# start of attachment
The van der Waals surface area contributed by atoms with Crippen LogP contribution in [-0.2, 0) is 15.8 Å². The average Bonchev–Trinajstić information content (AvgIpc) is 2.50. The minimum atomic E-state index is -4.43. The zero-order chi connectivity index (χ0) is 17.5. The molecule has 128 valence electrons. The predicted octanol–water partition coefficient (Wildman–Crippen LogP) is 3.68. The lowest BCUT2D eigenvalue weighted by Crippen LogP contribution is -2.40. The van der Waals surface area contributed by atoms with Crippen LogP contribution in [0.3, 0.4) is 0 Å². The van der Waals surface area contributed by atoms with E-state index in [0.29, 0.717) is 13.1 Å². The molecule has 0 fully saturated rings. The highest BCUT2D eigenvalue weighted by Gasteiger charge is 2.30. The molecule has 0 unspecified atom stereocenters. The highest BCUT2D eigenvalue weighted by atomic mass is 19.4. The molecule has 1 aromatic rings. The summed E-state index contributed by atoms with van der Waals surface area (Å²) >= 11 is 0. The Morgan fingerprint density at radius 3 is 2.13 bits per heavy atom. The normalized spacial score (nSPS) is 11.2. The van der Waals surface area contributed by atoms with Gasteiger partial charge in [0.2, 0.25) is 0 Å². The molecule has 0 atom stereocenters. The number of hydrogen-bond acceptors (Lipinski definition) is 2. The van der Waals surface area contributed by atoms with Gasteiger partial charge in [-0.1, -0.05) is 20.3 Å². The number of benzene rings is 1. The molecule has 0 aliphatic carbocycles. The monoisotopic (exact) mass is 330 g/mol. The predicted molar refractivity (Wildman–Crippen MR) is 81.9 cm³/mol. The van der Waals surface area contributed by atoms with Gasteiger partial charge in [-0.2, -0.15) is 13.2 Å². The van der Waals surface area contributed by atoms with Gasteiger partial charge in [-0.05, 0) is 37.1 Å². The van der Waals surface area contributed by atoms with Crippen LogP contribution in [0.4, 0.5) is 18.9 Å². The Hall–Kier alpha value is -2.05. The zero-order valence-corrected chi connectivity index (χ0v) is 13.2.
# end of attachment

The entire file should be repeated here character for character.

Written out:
The van der Waals surface area contributed by atoms with Crippen LogP contribution in [-0.2, 0) is 15.8 Å². The average Bonchev–Trinajstić information content (AvgIpc) is 2.50. The minimum atomic E-state index is -4.43. The zero-order chi connectivity index (χ0) is 17.5. The molecule has 128 valence electrons. The predicted octanol–water partition coefficient (Wildman–Crippen LogP) is 3.68. The lowest BCUT2D eigenvalue weighted by Crippen LogP contribution is -2.40. The van der Waals surface area contributed by atoms with Crippen LogP contribution in [0.3, 0.4) is 0 Å². The van der Waals surface area contributed by atoms with E-state index in [0.29, 0.717) is 13.1 Å². The molecule has 0 fully saturated rings. The highest BCUT2D eigenvalue weighted by Gasteiger charge is 2.30. The molecule has 0 unspecified atom stereocenters. The highest BCUT2D eigenvalue weighted by atomic mass is 19.4. The molecule has 1 aromatic rings. The summed E-state index contributed by atoms with van der Waals surface area (Å²) >= 11 is 0. The Morgan fingerprint density at radius 3 is 2.13 bits per heavy atom. The normalized spacial score (nSPS) is 11.2. The van der Waals surface area contributed by atoms with Gasteiger partial charge in [0.2, 0.25) is 0 Å². The molecule has 0 atom stereocenters. The number of hydrogen-bond acceptors (Lipinski definition) is 2. The van der Waals surface area contributed by atoms with Gasteiger partial charge in [-0.1, -0.05) is 20.3 Å². The number of benzene rings is 1. The molecule has 0 aliphatic carbocycles. The monoisotopic (exact) mass is 330 g/mol. The predicted molar refractivity (Wildman–Crippen MR) is 81.9 cm³/mol. The van der Waals surface area contributed by atoms with Gasteiger partial charge in [-0.2, -0.15) is 13.2 Å². The van der Waals surface area contributed by atoms with Gasteiger partial charge in [-0.05, 0) is 37.1 Å². The van der Waals surface area contributed by atoms with Crippen LogP contribution in [0.4, 0.5) is 18.9 Å². The Hall–Kier alpha value is -2.05. The zero-order valence-corrected chi connectivity index (χ0v) is 13.2.